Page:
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If negotiations start, what will be on the agenda?

The caretaker prime minister seems determined to stay the course. The protest leader insists he won't negotiate with the premier. There is no "win-win" solution, he claims. It's either victory or defeat for the movement bent on overthrowing the "Thaksin regime".

Those are the public statements from both Yingluck Shinawatra and Suthep Thaugsuban. Behind the scenes, "third parties" have been proposing negotiations to reach a settlement. Compromise isn't possible as long as both sides are convinced that they can outmanoeuvre the other side. As things stand now, neither side can get off the tiger's back without serious injury.

Thaksin himself has floated a new balloon, through his legal adviser Noppadon Pattana. He was quoted, not for the first time, as saying: "The conflict must be settled at the negotiation table." But then the fugitive ex-premier had also stated unequivocally that he would never accept defeat. You will have to read between the lines, as always.

Yingluck's main condition is that Suthep put an end to the protest and proceed with the election. Suthep's main bargaining point is that Yingluck must quit and that a "people's government headed by a neutral prime minister" be set up along with a "people's assembly" to draw up the country's reform agenda. He has yet to come up with a clear blueprint as to how these new bodies' members would be picked.

Suthep was quoted as saying that Yingluck has proposed that if she steps down, she must decide who the "neutral premier" is. That, of course, is no concession.

Behind-the-scenes efforts to strike a deal for both sides have not been firmed up. But some "honest brokers" have tried to get both sides to start the process of negotiations. Suthep himself may have publicly opposed any compromise talks, but some of his lieutenants have suggested that negotiations haven't been ruled out.

Since no negotiations can be kicked off without the warring parties agreeing that neither side can win every demand, the unofficial negotiators have proposed some scenarios that could help in the "confidence-building" process.

One scenario is for Yingluck to agree to step down in exchange for Suthep's promise to call off the protest. That should be followed by the formation of a "non-partisan interim government" led by a respected personality with no political affiliation. The provisional government will operate with a specific timeline alongside a "national assembly" that represents people from all walks of life to draw up a new constitution and set the national reform agenda.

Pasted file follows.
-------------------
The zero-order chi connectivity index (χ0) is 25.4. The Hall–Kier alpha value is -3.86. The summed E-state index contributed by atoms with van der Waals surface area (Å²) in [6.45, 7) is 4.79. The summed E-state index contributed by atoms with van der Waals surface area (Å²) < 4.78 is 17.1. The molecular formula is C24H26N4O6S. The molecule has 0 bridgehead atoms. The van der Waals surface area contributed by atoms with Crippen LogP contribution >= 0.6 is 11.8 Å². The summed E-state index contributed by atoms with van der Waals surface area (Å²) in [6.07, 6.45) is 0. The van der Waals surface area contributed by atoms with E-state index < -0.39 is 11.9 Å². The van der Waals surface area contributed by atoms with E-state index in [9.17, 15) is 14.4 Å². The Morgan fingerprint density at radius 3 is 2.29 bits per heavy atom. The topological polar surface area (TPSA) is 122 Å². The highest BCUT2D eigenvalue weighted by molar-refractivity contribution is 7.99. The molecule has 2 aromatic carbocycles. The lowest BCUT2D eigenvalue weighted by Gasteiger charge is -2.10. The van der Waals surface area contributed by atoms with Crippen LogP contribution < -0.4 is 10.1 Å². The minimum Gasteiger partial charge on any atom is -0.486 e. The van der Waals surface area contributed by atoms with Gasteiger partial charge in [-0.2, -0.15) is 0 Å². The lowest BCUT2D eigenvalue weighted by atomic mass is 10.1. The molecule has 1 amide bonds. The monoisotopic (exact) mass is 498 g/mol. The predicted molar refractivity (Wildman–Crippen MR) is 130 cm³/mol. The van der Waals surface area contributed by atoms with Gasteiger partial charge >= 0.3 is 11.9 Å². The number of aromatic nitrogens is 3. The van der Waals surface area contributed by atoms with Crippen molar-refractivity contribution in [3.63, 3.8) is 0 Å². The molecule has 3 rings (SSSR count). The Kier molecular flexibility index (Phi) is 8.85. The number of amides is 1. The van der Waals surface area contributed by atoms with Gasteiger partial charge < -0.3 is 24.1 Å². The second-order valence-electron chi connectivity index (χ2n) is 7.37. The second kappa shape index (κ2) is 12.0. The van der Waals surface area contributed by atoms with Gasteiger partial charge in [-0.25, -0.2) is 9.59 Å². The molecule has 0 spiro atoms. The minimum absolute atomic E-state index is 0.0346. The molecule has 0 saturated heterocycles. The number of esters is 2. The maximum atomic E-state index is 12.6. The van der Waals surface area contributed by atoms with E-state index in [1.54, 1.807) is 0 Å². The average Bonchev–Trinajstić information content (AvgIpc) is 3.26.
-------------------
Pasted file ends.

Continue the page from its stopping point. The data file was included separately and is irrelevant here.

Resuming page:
While the interim administration tends to routine tasks to get the government up and running again, the assembly will be tasked with the responsibility of rewriting the charter and setting down a new set of ground rules to ensure a free and fair general election that should be called within a year to 18 months, with the proviso that the opposition Democrat Party will end its boycott of the election and return to the ballot-box process.

The more complicated part of the negotiations would be demands on the protesters' side that no amnesty must be issued for Thaksin and his family members over court cases that are in the judicial pipeline. Thaksin, naturally, would demand that the compromise must include a provision that he considers "fair" to him, and that judicial actions he considers "unfair" to him must be declared null and void, even retrospectively.

Those "almost impossible" conditions from both sides will prove to be the most tricky and could undermine the talks from the outset. But once the protagonists realise their only way out of this mess is through negotiations and that negotiations mean neither side wins 100 per cent of its demands, some practical solutions will have to be found.

The main reason talks haven't started in any serious manner is that both sides believe they can outlast the other. Yingluck believes the protest movement will wear itself out and that Suthep's campaign isn't sustainable. Suthep is banking on the growing "inevitability" of the downfall of the Yingluck government because of the rice-pledging scandal, the farmers' protest and the expected indictment of Yingluck by the Anti-Corruption Commission over the rice controversy.

As long as it is seen that only the weaker party in a conflict would enter into negotiations, the possibility of a peaceful settlement remains remote. The next two weeks will decide whether serious negotiations can begin. The "zero-sum game" scenario is too risky to ponder because that would be preceded by violence. And that shouldn't be an option in any attempt to achieve a "breakthrough" in this drawn-out, expensive and disastrous conflict.


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